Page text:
Sometimes cartoons ARE the answer: navigating parenthood in a time of remote learning
In the time it has taken me to write this sentence I have been asked to watch a dance, make a sandwich, find a pencil case, log in to an online learning task, but ‘not that one’ *insert exasperated sound here* locate actual learning task, draw two stars and remove a hair clip that found itself wedged in the throat of a toy dog.
Basically that sentence is the product of a morning’s work. I know I am not alone, some variation of this is playing out in homes around the world as parents and caregivers navigate new ways of working and schooling from home with small (or not-so-small) children.
It goes without saying that the past few months have been an enormous time of adaptation for all of us, but undoubtedly one of the biggest pivots has come from schools as they reimagine what learning can look like and how it can be delivered. As a result, the role of parents and carers in a young person’s schooling has been in the spotlight and at the forefront of much discussion.
Depending on our own lived experience of education, for many parents and carers, our view of what education should look and feel like may be at odds with what the young people in our lives are being asked to do or what we feel capable to support. More importantly, what exactly is it that we’re being asked to do? As far as I’m concerned, my role hasn’t changed, my role is still ‘parent’.
The way I see it, the incredible work that teachers have done putting together remote learning programs doesn’t suddenly throw me into the role of the teacher, it changes the level of involvement I have in the formal learning tasks my children undertake. Does framing it like this make providing that support or juggling working from home and parenting any easier? No. But it allows me to think about the role I am going to play alongside the teacher and my children.
More than ever we need to think about this as a team effort. Rather than trying to allocate the responsibility of learning to one or the other, parents, teachers and young people each have a role to play and this desire to label parents as teachers is not particularly helpful. If we view each member of this team as vital, it broadens our consideration of what is required to support and foster learning (not to mention challenges the idea that learning is something that only occurs in a formal school setting).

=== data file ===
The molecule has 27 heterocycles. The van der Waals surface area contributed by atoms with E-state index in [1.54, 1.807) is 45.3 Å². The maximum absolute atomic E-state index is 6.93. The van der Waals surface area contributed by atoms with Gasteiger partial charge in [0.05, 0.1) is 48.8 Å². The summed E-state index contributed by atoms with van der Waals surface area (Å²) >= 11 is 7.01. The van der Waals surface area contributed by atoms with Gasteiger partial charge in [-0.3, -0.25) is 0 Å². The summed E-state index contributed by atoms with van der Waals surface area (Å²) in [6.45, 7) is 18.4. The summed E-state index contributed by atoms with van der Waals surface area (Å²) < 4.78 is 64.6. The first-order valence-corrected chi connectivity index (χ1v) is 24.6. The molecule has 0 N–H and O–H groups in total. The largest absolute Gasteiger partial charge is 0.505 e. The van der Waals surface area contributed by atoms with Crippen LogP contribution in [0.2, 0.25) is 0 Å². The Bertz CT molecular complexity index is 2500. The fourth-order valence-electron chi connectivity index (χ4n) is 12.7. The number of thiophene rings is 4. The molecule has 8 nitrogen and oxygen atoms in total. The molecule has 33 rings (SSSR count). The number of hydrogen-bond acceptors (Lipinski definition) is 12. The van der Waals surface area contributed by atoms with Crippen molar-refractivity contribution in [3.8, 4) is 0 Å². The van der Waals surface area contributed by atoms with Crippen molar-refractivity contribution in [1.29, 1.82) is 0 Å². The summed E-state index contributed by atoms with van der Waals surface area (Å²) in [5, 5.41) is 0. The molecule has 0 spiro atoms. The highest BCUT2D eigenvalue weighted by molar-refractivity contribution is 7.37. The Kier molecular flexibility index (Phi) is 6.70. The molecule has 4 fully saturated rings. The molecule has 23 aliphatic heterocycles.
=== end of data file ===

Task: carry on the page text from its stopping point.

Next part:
Even though I am an educator myself, I have limited knowledge of primary education and absolutely no idea what a seven year old should be learning, so the skills and expertise of the teachers at my daughter’s school to curate and deliver content and provide some structure is invaluable.
Some days my daughter is fully engaged in the school learning at home, others not so much, just as some days I am able to support that engagement more than others. As a result, I have gained insight into my child as a learner that I may never have been privy to otherwise.
Just the other morning my daughter was doing school work (or so I thought) when I realised that I could hear the distinct voices of everyone’s favourite animated underwater rescue squad, The Octonauts (if you don’t know them, trust me, they are your no.1 pick in any precarious sea-related incident). When I asked what she was doing, she told me she was watching the episode and writing down facts. At the end my daughter proudly came and read to me a report of all that she’d learned about the Everglades and showed me pictures she’d drawn of each of the animals that can be found there. This was not a school activity, it was certainly not set by me and it was definitely initiated by my daughter as an excuse to watch TV, however it made me realise that values that we regard highly, curiosity and an enthusiasm for learning, were on fine display. And it struck me that my role as a parent in this education puzzle is to foster that curiosity and that I have an opportunity to support my children to experience more autonomy in their learning during this time.
In adapting to new ways of doing things, there is a lot of trial and error. It is certainly the case in our remote learning journey. Just as the teachers at my daughter’s school are continuously trying new approaches and improving their remote learning model, parents and carers are on the same journey as we learn what kind of learners the young people in our lives are and the role they need us to play to best support them.
Sarah Fenton is an Education Consultant at the Foundation for Young Australians (FYA)